We thank Dr Maharaj Singh, principal biostatistician at Aurora Research Institute, for his scientific and statistical advice. We also thank Andrew Marek for his assistance in identifying, collecting, and warehousing the electronic medical record (EMR) data used in this study. We also thank Marcus Walz for his technical support and Sandra Kear for editing. Finally, we thank Dr Michael Michalkiewicz for his significant efforts to approve and facilitate the use of Aurora EMR data for this study and for scientific advice.
Sources of Funding
This work was supported by the National Institutes of Health Grant 1R01LM011566.
The Data Supplement is available at http://circgenetics.ahajournals.org/lookup/suppl/doi:10.1161/CIRCGENETICS.117.001804/-/DC1.
- Received March 22, 2017.
- Accepted September 20, 2017.
- © 2017 American Heart Association, Inc.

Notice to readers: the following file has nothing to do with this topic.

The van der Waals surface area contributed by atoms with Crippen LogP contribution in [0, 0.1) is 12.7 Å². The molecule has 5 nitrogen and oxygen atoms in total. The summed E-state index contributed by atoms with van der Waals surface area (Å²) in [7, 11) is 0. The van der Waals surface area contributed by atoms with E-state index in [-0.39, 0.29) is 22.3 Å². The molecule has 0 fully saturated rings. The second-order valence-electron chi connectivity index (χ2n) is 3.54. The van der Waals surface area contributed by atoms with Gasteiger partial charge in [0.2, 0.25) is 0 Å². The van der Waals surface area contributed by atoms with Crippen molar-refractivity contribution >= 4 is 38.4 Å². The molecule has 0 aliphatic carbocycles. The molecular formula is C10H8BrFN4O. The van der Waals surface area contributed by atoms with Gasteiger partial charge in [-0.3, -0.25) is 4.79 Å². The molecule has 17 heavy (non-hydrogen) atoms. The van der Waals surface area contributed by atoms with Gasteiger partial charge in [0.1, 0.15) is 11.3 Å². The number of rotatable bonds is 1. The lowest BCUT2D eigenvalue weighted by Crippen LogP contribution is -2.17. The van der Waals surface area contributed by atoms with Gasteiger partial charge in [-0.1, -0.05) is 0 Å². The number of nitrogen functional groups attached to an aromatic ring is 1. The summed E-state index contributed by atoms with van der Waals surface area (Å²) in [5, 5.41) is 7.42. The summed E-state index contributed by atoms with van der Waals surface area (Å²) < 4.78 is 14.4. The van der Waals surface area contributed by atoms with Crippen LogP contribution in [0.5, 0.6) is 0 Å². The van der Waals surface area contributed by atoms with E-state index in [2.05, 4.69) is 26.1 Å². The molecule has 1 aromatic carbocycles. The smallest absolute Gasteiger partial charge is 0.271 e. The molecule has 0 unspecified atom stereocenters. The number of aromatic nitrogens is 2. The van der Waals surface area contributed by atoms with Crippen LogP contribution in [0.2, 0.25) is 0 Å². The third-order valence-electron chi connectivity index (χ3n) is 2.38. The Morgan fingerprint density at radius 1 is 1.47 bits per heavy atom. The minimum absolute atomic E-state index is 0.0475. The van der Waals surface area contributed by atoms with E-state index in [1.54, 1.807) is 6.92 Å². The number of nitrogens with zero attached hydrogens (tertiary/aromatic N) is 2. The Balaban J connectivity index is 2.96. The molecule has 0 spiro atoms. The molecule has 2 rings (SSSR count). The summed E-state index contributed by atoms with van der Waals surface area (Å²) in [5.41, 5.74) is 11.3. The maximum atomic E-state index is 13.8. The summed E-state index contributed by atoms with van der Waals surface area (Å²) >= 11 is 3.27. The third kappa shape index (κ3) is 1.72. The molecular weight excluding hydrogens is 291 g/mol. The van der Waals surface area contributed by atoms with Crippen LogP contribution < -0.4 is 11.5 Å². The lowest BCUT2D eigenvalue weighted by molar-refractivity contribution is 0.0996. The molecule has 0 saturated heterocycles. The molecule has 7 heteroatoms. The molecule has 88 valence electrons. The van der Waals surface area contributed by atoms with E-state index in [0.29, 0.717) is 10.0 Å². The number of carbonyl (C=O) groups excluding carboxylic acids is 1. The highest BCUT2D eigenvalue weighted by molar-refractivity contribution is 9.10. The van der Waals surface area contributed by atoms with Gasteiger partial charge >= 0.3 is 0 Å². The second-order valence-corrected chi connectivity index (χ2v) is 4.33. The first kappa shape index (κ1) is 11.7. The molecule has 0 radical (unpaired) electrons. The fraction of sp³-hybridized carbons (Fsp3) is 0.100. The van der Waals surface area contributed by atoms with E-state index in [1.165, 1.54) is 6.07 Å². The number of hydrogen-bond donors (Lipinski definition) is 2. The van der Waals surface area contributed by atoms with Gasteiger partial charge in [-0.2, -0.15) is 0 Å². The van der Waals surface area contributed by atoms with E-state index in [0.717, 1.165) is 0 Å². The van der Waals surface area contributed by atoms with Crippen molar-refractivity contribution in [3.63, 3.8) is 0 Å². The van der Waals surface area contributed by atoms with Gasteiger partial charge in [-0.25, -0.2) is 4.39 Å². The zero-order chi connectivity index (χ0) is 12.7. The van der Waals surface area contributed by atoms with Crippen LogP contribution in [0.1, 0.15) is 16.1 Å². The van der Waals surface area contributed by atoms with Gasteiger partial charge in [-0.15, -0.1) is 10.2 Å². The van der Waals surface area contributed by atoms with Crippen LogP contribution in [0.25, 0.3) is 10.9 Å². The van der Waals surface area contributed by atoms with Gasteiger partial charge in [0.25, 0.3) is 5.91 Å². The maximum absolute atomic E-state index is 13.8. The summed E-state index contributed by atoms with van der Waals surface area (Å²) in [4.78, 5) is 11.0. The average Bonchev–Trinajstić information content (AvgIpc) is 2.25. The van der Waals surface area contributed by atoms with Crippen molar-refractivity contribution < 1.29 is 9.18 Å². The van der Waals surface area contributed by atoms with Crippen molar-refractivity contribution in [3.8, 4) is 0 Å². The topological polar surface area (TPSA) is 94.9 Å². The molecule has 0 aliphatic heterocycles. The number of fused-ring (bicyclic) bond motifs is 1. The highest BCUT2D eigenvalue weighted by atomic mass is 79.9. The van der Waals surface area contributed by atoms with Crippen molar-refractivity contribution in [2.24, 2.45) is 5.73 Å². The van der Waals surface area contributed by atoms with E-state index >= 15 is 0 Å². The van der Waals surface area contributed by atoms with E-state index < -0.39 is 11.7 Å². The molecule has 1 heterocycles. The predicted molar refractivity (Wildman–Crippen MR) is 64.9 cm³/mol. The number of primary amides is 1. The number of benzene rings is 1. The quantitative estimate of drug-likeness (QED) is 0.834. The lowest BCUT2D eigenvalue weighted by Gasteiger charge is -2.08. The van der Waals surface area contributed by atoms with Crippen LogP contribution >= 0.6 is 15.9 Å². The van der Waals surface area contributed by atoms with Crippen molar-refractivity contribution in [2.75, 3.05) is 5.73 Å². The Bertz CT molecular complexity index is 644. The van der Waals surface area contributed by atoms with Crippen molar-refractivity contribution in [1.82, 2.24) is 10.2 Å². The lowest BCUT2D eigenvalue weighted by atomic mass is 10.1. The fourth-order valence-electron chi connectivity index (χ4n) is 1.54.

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The goal of Precision Medicine Initiative launched in 2015 was to transition medicine from a one-size-fits-all approach to one that accounts for the individual differences in people’s genes, environments, and lifestyles. Despite these efforts, the clinical trial framework for translating scientific evidence to the bedside remains largely unchanged. In this article, we suggest a new approach to enhance clinical trial design using electronic health records combined with computer simulation. This new method implies the creation of a virtual sandbox where clinicians and investigators can compare various clinical outcomes across diverse patient populations to support the most efficient and effective clinical trial design. This study applies the simulation approach to evaluate the thorny issue of anticoagulation therapy with warfarin for stroke prevention in atrial fibrillation. The simulated clinical trial in this study demonstrates that just knowing the age and genotype of a patient optimizes the selection of the appropriate anticoagulation regime and should be favored over a one-size-fits-all approach. An additional advantage of simulation is that resultant data can be made public. We therefore introduce readers to the idea of living papers with an embedded online tool that readers can interact with to navigate the study results by selecting subpopulations or dosing regimens of interest. Although simulation will not replace real-world clinical trials in the foreseeable future, it could help design better clinical trials, bringing us faster toward the bold initiative of Precision Medicine.